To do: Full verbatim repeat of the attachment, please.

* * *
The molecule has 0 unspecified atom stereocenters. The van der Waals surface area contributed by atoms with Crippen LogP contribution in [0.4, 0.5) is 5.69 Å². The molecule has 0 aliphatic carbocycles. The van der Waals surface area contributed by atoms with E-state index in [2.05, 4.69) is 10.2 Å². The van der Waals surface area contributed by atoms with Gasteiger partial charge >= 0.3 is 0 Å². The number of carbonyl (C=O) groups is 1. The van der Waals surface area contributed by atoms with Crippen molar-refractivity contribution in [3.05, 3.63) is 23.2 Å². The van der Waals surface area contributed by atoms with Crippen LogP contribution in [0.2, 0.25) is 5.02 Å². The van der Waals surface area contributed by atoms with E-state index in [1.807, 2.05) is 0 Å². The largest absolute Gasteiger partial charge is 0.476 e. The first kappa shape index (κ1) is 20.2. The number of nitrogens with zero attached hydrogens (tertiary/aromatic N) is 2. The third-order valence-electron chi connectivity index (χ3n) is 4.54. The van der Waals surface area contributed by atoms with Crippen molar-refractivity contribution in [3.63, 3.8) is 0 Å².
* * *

The molecule has 0 unspecified atom stereocenters. The van der Waals surface area contributed by atoms with Crippen LogP contribution in [0.4, 0.5) is 5.69 Å². The molecule has 0 aliphatic carbocycles. The van der Waals surface area contributed by atoms with E-state index in [2.05, 4.69) is 10.2 Å². The van der Waals surface area contributed by atoms with Gasteiger partial charge >= 0.3 is 0 Å². The number of carbonyl (C=O) groups is 1. The van der Waals surface area contributed by atoms with Crippen molar-refractivity contribution in [3.05, 3.63) is 23.2 Å². The van der Waals surface area contributed by atoms with Crippen LogP contribution in [0.2, 0.25) is 5.02 Å². The van der Waals surface area contributed by atoms with E-state index in [1.807, 2.05) is 0 Å². The largest absolute Gasteiger partial charge is 0.476 e. The first kappa shape index (κ1) is 20.2. The number of nitrogens with zero attached hydrogens (tertiary/aromatic N) is 2. The third-order valence-electron chi connectivity index (χ3n) is 4.54. The van der Waals surface area contributed by atoms with Crippen molar-refractivity contribution in [3.63, 3.8) is 0 Å².